The acoustical properties of enclosed spaces have a
profound effect on the performance of sound systems.
The "three R's" of room acoustics are Reverberation,
early Reflections, and room Resonances.
Early reflections (up to about 60 milliseconds after
the arrival of the direct sound) provide a sense of
texture and source width. The ear/brain auditory system
will combine the early reflections with the initial
direct sound, whereas later reflections become
identified as a property of the enclosed space. The
early reflections, therefore, can be used by the brain
as a part of the decoding process, and most studies
have shown they actually improve sound quality.
Reverberation will enhance music, but it tends to mask
speech intelligibility. The reverberant sound field
consists of sounds from multiple reflections off
surfaces, but because each reflection is attenuated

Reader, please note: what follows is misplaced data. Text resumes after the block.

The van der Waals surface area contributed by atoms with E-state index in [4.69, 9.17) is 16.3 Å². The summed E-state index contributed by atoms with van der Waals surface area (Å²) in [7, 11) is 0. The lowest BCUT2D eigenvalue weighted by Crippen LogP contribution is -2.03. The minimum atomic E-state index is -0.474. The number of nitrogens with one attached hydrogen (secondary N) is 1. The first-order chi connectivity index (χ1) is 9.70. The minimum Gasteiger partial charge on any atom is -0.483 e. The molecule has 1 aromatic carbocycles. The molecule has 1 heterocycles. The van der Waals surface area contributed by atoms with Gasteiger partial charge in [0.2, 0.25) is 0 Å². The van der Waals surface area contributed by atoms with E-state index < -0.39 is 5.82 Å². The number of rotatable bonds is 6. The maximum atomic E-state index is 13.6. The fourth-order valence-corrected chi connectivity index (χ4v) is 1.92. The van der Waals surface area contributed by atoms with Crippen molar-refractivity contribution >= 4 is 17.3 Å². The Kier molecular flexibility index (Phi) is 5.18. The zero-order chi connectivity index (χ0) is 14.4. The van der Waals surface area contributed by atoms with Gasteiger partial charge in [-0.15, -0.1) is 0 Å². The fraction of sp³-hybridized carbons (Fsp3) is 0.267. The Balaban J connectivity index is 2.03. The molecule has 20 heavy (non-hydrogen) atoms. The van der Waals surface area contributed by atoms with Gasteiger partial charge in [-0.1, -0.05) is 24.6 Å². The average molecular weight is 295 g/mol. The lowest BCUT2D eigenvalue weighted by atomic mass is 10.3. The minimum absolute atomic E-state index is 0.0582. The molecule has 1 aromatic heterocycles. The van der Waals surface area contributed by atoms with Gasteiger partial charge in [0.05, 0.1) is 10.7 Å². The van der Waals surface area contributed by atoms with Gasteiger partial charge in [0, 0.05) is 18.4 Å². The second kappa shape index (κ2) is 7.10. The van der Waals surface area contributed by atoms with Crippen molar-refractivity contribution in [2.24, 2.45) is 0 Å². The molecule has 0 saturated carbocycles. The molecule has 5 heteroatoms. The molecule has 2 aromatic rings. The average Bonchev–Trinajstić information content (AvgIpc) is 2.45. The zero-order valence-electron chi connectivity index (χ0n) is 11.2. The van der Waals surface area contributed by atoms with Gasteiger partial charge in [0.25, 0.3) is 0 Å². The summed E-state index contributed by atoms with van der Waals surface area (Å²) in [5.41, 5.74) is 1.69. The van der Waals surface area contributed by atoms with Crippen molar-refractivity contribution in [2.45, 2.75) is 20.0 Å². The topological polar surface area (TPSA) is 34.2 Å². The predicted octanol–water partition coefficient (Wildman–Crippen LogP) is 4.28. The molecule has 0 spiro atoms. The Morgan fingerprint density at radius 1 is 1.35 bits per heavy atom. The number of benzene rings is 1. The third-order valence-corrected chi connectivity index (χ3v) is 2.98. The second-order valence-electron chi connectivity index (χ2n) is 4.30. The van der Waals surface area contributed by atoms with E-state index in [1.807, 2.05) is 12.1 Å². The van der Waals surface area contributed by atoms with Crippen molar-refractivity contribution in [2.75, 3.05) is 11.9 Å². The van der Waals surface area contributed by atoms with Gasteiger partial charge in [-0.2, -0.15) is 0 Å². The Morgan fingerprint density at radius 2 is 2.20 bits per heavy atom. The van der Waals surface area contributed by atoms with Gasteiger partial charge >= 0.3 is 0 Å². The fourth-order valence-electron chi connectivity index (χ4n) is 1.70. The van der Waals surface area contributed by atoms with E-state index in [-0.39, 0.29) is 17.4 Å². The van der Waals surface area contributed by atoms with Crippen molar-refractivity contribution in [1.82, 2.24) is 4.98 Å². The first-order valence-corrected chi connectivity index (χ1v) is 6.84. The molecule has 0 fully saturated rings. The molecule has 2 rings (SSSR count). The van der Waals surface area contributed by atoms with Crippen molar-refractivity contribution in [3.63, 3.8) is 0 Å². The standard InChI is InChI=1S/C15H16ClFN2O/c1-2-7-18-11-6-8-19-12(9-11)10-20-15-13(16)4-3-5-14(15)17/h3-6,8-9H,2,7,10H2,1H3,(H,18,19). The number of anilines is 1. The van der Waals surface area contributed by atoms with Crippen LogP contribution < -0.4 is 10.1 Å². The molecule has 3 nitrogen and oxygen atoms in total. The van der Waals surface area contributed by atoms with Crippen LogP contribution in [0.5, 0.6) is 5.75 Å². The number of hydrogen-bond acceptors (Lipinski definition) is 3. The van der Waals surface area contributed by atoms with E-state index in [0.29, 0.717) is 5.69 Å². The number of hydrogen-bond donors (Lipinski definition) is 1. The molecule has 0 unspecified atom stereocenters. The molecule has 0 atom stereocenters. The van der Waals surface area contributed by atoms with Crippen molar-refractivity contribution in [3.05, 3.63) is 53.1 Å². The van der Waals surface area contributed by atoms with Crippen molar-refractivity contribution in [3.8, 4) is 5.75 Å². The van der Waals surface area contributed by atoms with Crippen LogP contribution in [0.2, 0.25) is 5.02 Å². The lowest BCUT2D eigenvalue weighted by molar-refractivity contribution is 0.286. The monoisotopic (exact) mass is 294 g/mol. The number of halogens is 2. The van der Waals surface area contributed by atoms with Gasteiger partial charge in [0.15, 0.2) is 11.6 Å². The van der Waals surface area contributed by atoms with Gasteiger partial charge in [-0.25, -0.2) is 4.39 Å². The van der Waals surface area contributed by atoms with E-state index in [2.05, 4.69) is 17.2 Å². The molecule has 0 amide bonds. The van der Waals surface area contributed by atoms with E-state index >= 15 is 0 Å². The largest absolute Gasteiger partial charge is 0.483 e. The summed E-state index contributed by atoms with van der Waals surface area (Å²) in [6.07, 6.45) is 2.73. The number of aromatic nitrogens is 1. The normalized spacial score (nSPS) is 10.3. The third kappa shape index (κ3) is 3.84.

by absorption, the sound field will fade out within
about a second or so. Many large rooms have too much
reverberation (more than 2 seconds), while most small
rooms have too little (less than 1/2 second).
Bathrooms, with little absorption, are the exception.
On the other hand, the direct sound field is
independant of the room but is proportional
to the directivity index of the sound source.
For instance, a horn speaker will focus the sound
and therefore have a higher directivity index
than a dome speaker, and will tend to improve
speech intelligibility. Music always sounds better
with some reverberation, but the exact right amount
is frequently debated.
Room resonances can be calculated and mapped
using the formula: speed of sound (1130 feet
per second) divided by wavelength equals frequency.
Where the wavelength of the first resonance is 2
times the room length (or width), and subsequent
resonances are integral multiples of that.
Measure a room dimension (in feet), multiply times
2, and divide it into 1130: that will be the first
room resonance. The first resonance for each of
the room dimensions (usually 3) will cause large
peaks and valleys in loudness at those frequencies
across the room at various locations. Contrary
to popular opinion, splaying walls will not
eliminate standing wave resonances, but instead
will broaden the resonant frequency and lessen
the intensity of the peak.